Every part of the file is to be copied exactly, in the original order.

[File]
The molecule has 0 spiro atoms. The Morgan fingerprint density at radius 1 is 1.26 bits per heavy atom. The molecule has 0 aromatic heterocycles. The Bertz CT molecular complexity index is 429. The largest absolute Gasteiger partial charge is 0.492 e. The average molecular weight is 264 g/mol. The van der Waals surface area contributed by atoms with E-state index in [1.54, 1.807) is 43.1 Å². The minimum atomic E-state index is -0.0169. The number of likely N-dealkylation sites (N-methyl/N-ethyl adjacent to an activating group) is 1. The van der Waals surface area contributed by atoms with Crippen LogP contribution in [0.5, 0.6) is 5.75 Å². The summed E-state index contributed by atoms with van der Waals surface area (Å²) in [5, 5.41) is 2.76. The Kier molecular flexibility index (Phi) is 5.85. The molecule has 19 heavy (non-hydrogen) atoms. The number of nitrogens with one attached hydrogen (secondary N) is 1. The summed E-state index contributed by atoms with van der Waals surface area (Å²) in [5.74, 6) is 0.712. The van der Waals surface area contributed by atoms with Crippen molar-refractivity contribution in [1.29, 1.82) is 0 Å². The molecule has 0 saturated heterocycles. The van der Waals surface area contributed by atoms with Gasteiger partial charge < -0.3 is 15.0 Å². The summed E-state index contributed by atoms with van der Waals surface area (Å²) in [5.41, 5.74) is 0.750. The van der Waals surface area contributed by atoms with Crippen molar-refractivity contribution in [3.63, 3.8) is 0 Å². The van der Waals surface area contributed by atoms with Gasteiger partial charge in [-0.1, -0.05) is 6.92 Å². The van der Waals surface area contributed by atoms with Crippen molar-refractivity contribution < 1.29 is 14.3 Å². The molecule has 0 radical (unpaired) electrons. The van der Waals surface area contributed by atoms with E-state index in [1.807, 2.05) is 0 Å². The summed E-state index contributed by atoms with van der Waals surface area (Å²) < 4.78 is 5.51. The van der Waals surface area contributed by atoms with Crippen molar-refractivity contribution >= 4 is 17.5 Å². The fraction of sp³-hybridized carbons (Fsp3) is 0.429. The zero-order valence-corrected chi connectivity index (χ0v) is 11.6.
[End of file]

The molecule has 0 spiro atoms. The Morgan fingerprint density at radius 1 is 1.26 bits per heavy atom. The molecule has 0 aromatic heterocycles. The Bertz CT molecular complexity index is 429. The largest absolute Gasteiger partial charge is 0.492 e. The average molecular weight is 264 g/mol. The van der Waals surface area contributed by atoms with E-state index in [1.54, 1.807) is 43.1 Å². The minimum atomic E-state index is -0.0169. The number of likely N-dealkylation sites (N-methyl/N-ethyl adjacent to an activating group) is 1. The van der Waals surface area contributed by atoms with Crippen LogP contribution in [0.5, 0.6) is 5.75 Å². The summed E-state index contributed by atoms with van der Waals surface area (Å²) in [5, 5.41) is 2.76. The Kier molecular flexibility index (Phi) is 5.85. The molecule has 19 heavy (non-hydrogen) atoms. The number of nitrogens with one attached hydrogen (secondary N) is 1. The summed E-state index contributed by atoms with van der Waals surface area (Å²) in [5.74, 6) is 0.712. The van der Waals surface area contributed by atoms with Crippen molar-refractivity contribution in [1.29, 1.82) is 0 Å². The molecule has 0 saturated heterocycles. The van der Waals surface area contributed by atoms with Gasteiger partial charge < -0.3 is 15.0 Å². The summed E-state index contributed by atoms with van der Waals surface area (Å²) in [5.41, 5.74) is 0.750. The van der Waals surface area contributed by atoms with Crippen molar-refractivity contribution in [3.63, 3.8) is 0 Å². The van der Waals surface area contributed by atoms with Gasteiger partial charge in [-0.1, -0.05) is 6.92 Å². The van der Waals surface area contributed by atoms with Crippen molar-refractivity contribution < 1.29 is 14.3 Å². The molecule has 0 radical (unpaired) electrons. The van der Waals surface area contributed by atoms with E-state index in [1.807, 2.05) is 0 Å². The summed E-state index contributed by atoms with van der Waals surface area (Å²) < 4.78 is 5.51. The van der Waals surface area contributed by atoms with Crippen molar-refractivity contribution >= 4 is 17.5 Å². The fraction of sp³-hybridized carbons (Fsp3) is 0.429. The zero-order valence-corrected chi connectivity index (χ0v) is 11.6.